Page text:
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Coffee and cake provide Nestle pandemic comfort

BERN (AFP): Swiss food giant Nestle said Thursday that strong sales of coffee, baking goods and pet foods helped raise overall turnover by 1.3 percent in the first quarter of the year.

Global sales rose to 21.1 billion Swiss francs (19.1 billion euros, $22.9 billion) and Nestle said it increased its share in growing markets, in an indication the group is weathering the coronavirus pandemic without much trouble.

On an organic basis, which excludes effects from acquisitions, divestments and foreign exchange movements, sales jumped by 7.7 percent in the first three months of 2021. Analysts polled by the Swiss agency AWP had only expected organic growth of around 3.5 percent. 

The Swiss franc’s strength against other major currencies meant that once global sales were converted, the overall figure was reduced by 5.3 percent, while various divestments trimmed an additional 1.0 percent, the company said in a statement.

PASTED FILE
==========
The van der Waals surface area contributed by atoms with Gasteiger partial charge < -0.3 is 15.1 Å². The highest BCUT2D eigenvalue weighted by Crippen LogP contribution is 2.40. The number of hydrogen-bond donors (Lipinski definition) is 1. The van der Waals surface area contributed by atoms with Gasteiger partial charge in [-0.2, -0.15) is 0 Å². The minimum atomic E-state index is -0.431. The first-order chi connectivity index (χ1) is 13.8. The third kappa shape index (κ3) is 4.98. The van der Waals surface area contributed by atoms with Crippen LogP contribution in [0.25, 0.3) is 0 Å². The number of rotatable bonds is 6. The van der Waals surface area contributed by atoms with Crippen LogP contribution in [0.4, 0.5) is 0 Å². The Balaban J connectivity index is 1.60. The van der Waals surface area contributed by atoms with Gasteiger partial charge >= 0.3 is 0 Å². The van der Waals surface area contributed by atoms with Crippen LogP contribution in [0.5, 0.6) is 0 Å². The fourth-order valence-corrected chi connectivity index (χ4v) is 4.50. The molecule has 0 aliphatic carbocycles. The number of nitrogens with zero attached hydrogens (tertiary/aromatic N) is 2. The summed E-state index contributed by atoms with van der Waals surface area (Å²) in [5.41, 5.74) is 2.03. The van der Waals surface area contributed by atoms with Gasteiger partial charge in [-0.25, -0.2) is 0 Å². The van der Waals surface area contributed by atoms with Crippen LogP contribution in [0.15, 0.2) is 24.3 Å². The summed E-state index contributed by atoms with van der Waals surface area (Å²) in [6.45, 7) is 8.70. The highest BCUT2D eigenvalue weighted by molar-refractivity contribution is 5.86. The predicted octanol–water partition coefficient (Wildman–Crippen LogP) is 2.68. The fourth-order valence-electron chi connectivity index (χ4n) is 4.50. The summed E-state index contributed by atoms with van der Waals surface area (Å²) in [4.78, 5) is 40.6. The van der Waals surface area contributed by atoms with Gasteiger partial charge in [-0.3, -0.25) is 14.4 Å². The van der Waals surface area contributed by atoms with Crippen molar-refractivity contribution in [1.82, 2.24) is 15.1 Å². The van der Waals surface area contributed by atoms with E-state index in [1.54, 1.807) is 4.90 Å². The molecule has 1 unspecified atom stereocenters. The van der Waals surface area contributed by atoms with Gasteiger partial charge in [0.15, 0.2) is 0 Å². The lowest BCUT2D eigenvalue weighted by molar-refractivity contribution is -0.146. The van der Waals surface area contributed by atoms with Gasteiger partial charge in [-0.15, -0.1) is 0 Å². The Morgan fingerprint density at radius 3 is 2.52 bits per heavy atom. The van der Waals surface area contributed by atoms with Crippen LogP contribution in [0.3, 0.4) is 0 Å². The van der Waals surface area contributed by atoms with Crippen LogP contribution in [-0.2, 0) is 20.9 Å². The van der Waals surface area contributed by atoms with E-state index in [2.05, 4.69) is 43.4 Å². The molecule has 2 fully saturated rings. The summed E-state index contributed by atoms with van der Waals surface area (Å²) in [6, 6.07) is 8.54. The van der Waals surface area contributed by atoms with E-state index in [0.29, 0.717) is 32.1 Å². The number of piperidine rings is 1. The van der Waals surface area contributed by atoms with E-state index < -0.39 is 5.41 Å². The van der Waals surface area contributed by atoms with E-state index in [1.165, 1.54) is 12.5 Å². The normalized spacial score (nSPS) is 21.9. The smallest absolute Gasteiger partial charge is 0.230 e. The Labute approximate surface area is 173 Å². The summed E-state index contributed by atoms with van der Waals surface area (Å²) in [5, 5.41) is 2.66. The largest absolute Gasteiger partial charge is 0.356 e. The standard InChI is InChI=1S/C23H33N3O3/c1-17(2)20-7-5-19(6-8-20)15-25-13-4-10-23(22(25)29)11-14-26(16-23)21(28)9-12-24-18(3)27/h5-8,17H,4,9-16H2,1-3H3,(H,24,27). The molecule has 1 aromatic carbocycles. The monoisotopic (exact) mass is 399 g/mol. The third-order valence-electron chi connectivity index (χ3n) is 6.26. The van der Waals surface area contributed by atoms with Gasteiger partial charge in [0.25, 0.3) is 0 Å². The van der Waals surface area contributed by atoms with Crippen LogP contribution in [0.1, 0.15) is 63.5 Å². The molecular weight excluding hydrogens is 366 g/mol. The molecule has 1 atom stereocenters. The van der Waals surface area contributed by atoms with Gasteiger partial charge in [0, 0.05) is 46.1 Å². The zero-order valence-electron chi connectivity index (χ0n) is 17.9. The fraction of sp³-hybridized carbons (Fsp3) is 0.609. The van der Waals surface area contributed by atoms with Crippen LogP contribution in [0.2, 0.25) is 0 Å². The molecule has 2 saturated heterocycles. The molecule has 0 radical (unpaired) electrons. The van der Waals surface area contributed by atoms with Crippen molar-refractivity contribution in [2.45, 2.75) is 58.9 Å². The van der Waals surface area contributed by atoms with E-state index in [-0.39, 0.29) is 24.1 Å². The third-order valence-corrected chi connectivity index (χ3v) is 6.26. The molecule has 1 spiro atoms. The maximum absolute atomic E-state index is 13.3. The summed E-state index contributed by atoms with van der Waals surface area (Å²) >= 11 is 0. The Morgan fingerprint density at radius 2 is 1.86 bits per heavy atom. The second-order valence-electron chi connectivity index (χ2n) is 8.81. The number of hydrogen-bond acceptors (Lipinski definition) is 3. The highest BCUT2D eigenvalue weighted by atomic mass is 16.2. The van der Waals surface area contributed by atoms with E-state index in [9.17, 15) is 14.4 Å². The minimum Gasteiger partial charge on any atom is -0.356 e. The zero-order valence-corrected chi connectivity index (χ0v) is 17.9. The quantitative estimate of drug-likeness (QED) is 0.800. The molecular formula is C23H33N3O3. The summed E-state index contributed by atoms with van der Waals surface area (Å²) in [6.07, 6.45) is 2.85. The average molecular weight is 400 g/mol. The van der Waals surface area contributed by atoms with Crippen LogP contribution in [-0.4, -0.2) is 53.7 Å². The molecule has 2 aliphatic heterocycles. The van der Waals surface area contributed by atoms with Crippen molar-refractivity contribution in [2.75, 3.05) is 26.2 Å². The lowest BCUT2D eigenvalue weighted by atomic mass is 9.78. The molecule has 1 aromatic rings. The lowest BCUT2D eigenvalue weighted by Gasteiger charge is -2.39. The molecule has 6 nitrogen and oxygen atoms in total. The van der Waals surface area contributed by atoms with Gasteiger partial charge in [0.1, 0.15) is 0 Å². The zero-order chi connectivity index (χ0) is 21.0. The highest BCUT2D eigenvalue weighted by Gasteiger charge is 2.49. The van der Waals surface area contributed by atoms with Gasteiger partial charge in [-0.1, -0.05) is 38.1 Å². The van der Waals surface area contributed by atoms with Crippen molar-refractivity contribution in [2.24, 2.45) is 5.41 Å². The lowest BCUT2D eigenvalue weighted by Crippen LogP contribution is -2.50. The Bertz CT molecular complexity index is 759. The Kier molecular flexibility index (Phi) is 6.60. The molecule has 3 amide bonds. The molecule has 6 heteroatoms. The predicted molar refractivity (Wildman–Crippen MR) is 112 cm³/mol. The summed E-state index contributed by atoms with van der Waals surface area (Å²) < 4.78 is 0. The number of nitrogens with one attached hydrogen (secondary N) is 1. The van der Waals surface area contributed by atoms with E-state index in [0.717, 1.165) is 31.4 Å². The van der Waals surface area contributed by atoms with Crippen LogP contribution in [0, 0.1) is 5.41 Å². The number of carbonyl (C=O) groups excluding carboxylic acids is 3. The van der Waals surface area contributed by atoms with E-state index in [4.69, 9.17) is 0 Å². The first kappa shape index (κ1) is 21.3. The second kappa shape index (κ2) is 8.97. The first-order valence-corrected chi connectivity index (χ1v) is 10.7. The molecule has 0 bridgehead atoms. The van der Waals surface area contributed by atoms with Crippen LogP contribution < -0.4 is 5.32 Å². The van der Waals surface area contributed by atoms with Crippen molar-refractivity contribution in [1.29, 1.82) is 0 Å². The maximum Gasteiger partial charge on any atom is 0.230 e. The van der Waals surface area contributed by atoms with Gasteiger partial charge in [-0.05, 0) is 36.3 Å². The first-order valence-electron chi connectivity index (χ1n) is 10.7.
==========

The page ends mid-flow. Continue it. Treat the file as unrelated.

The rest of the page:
Nestle is transforming its portfolio of brands and has begun to increase its offer of vegetarian products, for example, to accompany global consumption trends.

And while “coffee was the largest contributor to growth” owing to strong demand for its Nespresso, Nescafe and Starbucks brands, dairy and baking products and pet food also contributed to the increase in organic growth. “Vegetarian and plant-based food offerings continued to see strong double-digit growth” as well, the group noted.

Nestle has benefited from the coronavirus pandemic in that demand via supermarkets remained strong, but sales to restaurants and other food outlets suffered in 2020. 

In the first months of this year, “retail sales saw solid growth and out-of-home channels saw signs of improvement,” Nestle chief executive Mark Schneider said in the company statement.

The group confirmed its 2021 full-year forecast for “sustained mid single-digit organic growth,” which suggests something on the order of five percent.

Shares in the group jumped by 3.2 percent to 110.18 Swiss francs on the Zurich stock exchange, which was less than 0.1 percent higher overall.